PUBLIC AND MEDIA RELATIONS PLANNING
- What do you want to accomplish?
- Who do you want to reach needs to know about your organization?
- What do you want to say??
- What kind of information is newsworthy?
What Do You Want to Accomplish?The first and most important step in public relations planning is to understand and define what you want to accomplish through public relations. What are your objectives? Just as importantly, how will you determine (measure) your success in accomplishing these objectives? Creating a list of concrete goals can help you maintain direction in your efforts.
Who Needs to Know About Your Organization?Now that you know what you want to do, the second step is to determine who you need to talk to.
The best way to gain insight into this question is to look from the other side of the communications channel: Of all the people that your organization deals with, who do you need to tell about new programs and products? Often your most important contacts will be your current and future partners, IT professionals in your local area, human resource managers, training and development personnel, and organizations offering competing products.
To reach your organization's public relations goals, there are many key audiences and stakeholders that your organization should regularly communicate with to gain higher visibility. The following list details a few of the most important audiences:
Includes print, radio, television, and Internet outlets for business news, information technology
news especially related to open source, vertical media (directed at a people with similar interests
such as a hobby or business), human resources, colleges and universities, and organizations and
enterprises dealing with information management solutions.
Includes practicing IT professionals, students, and prospects such as people considering a career
Business partners and suppliers
Includes communicating to strategic partners such as independent software vendors, training
providers, and suppliers, which helps your organization become a valued business partner to these
groups, each of which bring specific value to your business.
What Do You Want to Say?The third step in public relations planning is to understand what you want to say. To attain your objectives, it is critically important to maintain message consistency when delivering you organization's messages, vision, mission, and core values to your target audiences. Consistency creates a stronger impression and helps people remember your core messages.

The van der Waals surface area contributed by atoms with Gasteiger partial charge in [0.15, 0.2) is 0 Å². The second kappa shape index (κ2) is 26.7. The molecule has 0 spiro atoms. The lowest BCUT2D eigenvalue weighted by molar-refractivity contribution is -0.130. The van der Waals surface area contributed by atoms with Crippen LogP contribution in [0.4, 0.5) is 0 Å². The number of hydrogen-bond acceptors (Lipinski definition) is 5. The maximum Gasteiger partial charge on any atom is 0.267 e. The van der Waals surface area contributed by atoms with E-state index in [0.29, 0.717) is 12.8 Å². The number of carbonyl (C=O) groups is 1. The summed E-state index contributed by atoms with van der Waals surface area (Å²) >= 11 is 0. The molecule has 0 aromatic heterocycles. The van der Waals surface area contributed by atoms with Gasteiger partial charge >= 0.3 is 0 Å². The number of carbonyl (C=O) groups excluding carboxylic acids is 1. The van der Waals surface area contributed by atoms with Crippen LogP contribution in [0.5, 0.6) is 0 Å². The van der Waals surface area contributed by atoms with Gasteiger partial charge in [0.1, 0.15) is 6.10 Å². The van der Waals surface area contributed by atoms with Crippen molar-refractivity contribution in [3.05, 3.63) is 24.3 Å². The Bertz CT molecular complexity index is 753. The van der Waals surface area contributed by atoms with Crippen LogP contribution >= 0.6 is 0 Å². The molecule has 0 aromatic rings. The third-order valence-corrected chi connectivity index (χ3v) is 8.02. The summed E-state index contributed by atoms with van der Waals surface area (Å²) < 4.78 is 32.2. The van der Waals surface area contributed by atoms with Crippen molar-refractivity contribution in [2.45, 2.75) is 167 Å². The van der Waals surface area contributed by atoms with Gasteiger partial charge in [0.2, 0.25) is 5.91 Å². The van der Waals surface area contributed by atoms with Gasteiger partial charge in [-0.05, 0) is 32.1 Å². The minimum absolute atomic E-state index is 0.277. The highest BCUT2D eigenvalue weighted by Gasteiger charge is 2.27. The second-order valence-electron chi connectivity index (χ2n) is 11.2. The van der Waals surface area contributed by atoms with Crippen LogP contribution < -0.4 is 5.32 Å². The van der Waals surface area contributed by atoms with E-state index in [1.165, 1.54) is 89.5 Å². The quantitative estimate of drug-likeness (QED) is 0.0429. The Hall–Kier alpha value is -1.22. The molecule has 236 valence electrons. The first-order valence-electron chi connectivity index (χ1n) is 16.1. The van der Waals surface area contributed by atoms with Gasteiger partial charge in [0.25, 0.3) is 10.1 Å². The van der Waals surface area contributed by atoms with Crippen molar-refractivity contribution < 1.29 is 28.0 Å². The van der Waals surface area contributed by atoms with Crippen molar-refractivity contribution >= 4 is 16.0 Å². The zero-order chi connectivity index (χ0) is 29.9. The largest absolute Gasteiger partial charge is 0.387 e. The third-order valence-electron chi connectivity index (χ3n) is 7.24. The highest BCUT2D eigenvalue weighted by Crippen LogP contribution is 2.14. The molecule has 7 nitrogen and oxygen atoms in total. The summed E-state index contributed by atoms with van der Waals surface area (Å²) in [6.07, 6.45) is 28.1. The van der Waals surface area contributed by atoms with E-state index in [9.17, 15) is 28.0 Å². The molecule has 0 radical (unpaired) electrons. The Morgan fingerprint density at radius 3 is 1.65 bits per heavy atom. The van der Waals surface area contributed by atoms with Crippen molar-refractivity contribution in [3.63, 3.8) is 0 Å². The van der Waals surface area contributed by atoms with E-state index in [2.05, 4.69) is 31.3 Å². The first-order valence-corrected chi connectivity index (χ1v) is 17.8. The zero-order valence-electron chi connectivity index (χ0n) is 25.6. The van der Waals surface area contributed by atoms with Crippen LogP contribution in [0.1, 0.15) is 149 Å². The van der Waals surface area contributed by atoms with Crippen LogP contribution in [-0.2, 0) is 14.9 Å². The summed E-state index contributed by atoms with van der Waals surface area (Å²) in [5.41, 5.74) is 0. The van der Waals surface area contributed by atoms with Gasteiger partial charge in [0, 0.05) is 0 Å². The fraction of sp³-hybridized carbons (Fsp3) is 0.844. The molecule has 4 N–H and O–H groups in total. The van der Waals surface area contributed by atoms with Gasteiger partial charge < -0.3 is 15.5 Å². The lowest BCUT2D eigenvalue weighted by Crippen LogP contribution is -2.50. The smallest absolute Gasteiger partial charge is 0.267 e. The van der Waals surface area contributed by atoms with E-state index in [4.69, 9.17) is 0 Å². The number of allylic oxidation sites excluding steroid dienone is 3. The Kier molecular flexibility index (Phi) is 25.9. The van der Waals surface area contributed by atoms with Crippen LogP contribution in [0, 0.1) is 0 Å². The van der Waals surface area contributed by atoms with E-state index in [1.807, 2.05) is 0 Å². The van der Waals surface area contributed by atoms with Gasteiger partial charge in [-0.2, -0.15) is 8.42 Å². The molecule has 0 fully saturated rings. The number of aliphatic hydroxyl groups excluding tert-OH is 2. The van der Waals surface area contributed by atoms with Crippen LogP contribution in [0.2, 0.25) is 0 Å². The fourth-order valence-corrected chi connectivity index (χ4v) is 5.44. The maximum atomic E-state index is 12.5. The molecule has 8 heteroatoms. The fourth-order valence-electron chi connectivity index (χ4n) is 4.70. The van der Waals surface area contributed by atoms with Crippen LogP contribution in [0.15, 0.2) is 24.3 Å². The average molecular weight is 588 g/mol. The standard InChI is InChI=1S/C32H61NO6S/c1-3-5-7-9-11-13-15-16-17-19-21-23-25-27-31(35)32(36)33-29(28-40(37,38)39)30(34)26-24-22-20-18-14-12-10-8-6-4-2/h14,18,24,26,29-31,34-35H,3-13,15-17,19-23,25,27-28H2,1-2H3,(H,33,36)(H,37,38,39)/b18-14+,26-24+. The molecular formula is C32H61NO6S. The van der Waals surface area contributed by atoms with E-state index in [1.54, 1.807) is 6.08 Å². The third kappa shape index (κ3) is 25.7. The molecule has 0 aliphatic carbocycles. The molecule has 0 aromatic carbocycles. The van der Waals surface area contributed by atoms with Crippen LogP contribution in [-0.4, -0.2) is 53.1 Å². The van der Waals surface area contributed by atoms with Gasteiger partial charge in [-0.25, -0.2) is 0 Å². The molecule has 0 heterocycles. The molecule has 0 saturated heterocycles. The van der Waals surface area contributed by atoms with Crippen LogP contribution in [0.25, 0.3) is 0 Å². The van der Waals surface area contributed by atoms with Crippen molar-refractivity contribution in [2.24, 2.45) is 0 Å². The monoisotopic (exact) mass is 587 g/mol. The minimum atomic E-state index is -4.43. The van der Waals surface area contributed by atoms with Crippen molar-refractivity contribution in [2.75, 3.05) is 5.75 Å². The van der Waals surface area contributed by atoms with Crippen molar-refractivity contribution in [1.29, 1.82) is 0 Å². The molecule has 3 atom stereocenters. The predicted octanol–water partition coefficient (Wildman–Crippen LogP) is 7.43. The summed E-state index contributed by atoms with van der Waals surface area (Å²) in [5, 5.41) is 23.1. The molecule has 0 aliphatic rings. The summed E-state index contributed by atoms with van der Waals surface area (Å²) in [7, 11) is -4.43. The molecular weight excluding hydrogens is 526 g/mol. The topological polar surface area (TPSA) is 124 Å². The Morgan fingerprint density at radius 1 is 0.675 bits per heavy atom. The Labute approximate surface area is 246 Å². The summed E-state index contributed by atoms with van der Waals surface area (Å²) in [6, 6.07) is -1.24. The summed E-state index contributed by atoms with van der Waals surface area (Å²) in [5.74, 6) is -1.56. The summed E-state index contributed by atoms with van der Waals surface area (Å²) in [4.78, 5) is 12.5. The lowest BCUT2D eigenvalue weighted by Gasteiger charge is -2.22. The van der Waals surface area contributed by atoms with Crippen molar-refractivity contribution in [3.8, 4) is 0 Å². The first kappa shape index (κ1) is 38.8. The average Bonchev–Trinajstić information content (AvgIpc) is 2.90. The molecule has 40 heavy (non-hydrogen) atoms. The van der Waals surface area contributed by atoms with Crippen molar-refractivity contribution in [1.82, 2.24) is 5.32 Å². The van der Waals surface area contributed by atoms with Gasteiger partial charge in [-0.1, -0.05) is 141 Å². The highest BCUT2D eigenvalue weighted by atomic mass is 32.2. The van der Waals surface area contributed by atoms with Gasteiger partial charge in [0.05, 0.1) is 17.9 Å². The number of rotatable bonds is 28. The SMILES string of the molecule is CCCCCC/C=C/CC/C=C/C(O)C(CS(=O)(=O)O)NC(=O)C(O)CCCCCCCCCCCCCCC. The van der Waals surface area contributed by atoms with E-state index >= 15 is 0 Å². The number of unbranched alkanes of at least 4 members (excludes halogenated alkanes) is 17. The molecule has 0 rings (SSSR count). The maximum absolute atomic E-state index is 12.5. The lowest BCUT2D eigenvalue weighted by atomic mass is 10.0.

Although a given message may be "tweaked" or "massaged" for different audiences, the core messages should not vary.
What Kind of Information is Newsworthy?
Locations and launches
This kind of news is obvious. For instance, a new branch of your organization may have just opened,
and you want to make people aware of the new location and offerings. Also, if you are launching a
new product or have hired a local figure well-known to the community, these things are of great
interest to the public.
Industry developments and human interest
Sometimes newsworthy information is a little less obvious. Every day happenings can be in the news.
Whenever there are changes or new developments in the industry, this clearly presents an opportunity
for positive exposure and media coverage in appropriate publications. For instance, how and why the
change is being undertaken may become a story in itself. Perhaps the change is being driven by a
dynamic guru, worthy of a magazine profile. Sometimes these stories are called "case studies" and
typically are given favourable consideration by editors because of their considerable human interest
Numerical data and trends
Society is fascinated with numbers. The more impressive or interesting the figures (relative to
competitors and the rest of the industry), the more likely media outlets are to use those numbers in
Notable changes in staff or volunteers are another way of getting media exposure. The more important
the position, the more newsworthy organizational announcements become.
Especially partnerships with far-reaching effects across the industry create a major news story.
When your organization wins an award or is recognized by peers, let the world know!
The bottom line is that you can find news in almost any event. Your responsibility is to ensure that your organization becomes known and respected by editors, journalists, educators, and other stakeholders with whom you are communicating. Remember, the more respected your organization is, the more (and better) coverage you are likely to receive. The determining factor in that judgment will be the audience—the readers, viewers, and listeners who you reach.
Effective and well-organized public relations efforts require news releases and correspondences to reach an appropriate editor.
Creating a Media Contact DatabaseYou cannot underestimate the importance of maintaining and continually updating a database of editorial contacts who have an explicit or implied interest in your organization. Directories available in your local reference library list publications of every description, giving the full particulars of their readership, editorial staff (often with contact information), circulation, publication frequency, areas of coverage, and other relevant information. Consulting these directories is the first step towards building your media database.